New research based on a Freedom of Information (FOI) request has revealed that 34% of NHS trusts in the UK have suffered a ransomware attack in the last 18 months.
All 260 Trusts responded to the FOI request, submitted by digital workplace company RES, with only 18 claiming exemption to provide data because of data rules around patient safety. Four others either had been absorbed by another trust or didn’t hold the relevant information.
In total, 87 out of 260 trusts admitted ransomware attacks, with 60% of Scottish NHS trusts the most frequently targeted.
In England specifically, 79 out of 239 trusts admitted to being targeted by ransomware in the past 12 months.
While Wales had four out of seven trusts claim exemption, Scotland had by far the biggest issue with 8 out of 14 NHS trusts (57%) attacked.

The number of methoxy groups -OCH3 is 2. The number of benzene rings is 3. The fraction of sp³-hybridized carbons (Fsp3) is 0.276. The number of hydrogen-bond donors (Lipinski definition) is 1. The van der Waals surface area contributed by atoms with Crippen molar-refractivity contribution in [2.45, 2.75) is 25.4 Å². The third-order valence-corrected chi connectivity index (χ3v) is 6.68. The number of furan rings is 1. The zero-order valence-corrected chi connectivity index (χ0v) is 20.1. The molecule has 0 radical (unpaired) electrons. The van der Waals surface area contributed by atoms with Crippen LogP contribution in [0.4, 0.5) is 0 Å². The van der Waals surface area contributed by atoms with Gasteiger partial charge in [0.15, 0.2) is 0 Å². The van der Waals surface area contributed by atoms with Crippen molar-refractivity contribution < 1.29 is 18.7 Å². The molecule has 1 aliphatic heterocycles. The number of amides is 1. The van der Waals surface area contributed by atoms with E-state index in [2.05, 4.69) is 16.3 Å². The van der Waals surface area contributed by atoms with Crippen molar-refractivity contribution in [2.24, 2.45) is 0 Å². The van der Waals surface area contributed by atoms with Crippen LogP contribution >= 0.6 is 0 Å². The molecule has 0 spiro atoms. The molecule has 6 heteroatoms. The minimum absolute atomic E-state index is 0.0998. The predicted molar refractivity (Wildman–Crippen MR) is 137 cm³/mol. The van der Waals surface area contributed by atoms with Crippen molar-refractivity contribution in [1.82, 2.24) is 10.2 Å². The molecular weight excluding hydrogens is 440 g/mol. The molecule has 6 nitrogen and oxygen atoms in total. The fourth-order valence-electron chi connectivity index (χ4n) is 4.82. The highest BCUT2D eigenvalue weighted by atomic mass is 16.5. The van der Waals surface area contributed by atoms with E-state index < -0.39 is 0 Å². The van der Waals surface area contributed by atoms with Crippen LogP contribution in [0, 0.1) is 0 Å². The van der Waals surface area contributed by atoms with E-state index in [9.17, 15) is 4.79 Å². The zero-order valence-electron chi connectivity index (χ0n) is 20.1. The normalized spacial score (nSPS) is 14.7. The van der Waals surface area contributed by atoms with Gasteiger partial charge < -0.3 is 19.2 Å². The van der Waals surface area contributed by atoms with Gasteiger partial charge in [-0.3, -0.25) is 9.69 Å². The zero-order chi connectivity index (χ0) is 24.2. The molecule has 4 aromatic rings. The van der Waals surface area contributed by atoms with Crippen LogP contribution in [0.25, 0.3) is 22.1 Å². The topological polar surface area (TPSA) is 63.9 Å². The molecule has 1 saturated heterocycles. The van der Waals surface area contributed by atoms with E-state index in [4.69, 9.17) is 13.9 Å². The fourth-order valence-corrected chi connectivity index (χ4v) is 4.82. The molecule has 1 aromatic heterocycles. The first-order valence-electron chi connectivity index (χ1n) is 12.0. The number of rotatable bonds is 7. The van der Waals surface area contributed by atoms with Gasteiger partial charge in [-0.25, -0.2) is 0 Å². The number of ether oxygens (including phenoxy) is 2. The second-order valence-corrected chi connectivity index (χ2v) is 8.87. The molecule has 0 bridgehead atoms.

RES VP of UK & Ireland Jason Allaway said hackers know the hospital will have to pay or risk patients’ wellbeing.
“It’s important to unearth such statistics as it shows just how seriously this threat needs to be taken by healthcare organisations.
“Education, vigilance and proven technology such as context-aware access controls, comprehensive blacklisting and whitelisting, read-only access, automated deprovisioning and adequate back-up are some of the vital components that need to be put in place by these trusts to both prevent and combat this problem as efficiently as possible,” Allaway added.
Allaway noted that it should be examined how common these attacks are on other areas of business, like the private sector and education and how often they can prove successful.
“It’s not a case of if you are attacked – it’s more of a question of when.”
Barts Health Trust, the largest NHS hospital trust in England was hit by a ransomware virus last month.
The virus, which is believed to have infected thousands of files, was revealed to staff at the trust via email that warned of a ‘ransomware virus attack issue’.